The “Count of Pencils” calculation counts the number of times Pencils were purchased each month, but we want to change that to “Sum of Pencils” so we can see how much was spent on Pencils each month. To do this, click on “Count of Pencils” then click “Value Field Settings” (see IMAGE 8 below) then in the “Value Field Settings” window that pops up (see IMAGE 9 below), click on “Sum” then click on “Number Format” in the same window – also shown in the screenshot, and change it from “General” to “Currency”. Click ok – that will return you to the “Value Field Settings” table. Click ok again, then repeat Steps 6 and 7 for the “Pens” in the “Pivot Table Field list” / “Choose Fields to add to report”. When you repeat Steps 6 and 7 for “Pens” you will notice that the sigma sign and the word “Values” will appear in the “Column Labels” square (see image 10 below).But don’t panic, this is ok! It’s simply the titles for your columns, which will now be “Sum of Pencils” and “Sum of Pencils”, respectively. This will now complete our Pivot Table – ie it shows at a glance how much money was spent in each month on “Pens” and “Pencils” as well as the Grand Total for each in row 6. If you want to test this, you can go back to Sheet 1 and check the Totals in row 87.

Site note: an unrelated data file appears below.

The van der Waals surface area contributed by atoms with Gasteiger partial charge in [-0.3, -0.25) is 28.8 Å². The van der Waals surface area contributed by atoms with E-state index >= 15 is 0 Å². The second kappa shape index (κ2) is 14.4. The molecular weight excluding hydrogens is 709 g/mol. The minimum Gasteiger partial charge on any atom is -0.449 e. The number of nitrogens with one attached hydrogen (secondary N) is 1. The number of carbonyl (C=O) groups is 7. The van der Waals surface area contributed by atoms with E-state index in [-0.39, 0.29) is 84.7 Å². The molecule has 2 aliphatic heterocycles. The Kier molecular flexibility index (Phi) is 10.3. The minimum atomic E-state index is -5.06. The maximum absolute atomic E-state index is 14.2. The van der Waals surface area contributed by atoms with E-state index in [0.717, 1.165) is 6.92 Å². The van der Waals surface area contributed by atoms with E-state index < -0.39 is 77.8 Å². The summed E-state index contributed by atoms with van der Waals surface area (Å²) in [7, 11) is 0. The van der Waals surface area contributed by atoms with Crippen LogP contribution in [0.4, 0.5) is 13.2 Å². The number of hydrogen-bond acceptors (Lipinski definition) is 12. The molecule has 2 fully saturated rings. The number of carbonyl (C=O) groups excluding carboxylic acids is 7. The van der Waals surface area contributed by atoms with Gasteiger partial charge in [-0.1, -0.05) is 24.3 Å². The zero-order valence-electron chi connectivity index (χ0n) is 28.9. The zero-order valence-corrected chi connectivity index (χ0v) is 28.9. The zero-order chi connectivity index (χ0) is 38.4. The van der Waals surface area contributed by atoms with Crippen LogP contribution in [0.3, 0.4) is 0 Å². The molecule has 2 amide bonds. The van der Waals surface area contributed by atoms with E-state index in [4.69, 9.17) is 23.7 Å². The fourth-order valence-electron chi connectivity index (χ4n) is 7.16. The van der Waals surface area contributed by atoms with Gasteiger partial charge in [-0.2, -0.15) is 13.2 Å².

OPTIONAL STEP – with reasons why a Pivot Table may disappear and another field to add.
You can also manually check how much was spent on “Pens and “Pencils” for each month in Sheet 1, but that beats the point. The Pivot Table’s done that for you! To make the Pivot Table more “flashy”, and gain a better understanding of how they work, go to Sheet 2 and tick the “Supplier” box in the “Pivot Table Field list” / “Choose Fields to add to report” window. If it’s disappeared, don’t worry – it will only have disappeared if you clicked outside of the Pivot Table in Sheet 2 eg if you clicked cell E1, it would disappear! But if you clicked on cell A1, the table on the right would magically re-appear! And voila, you can tick “Supplier” to see how much was spent on each “Supplier” each month for the different products. When you do this, it will look like IMAGE 12 below. That’s it! The comments box is below if you wish to post a comment! Peace out!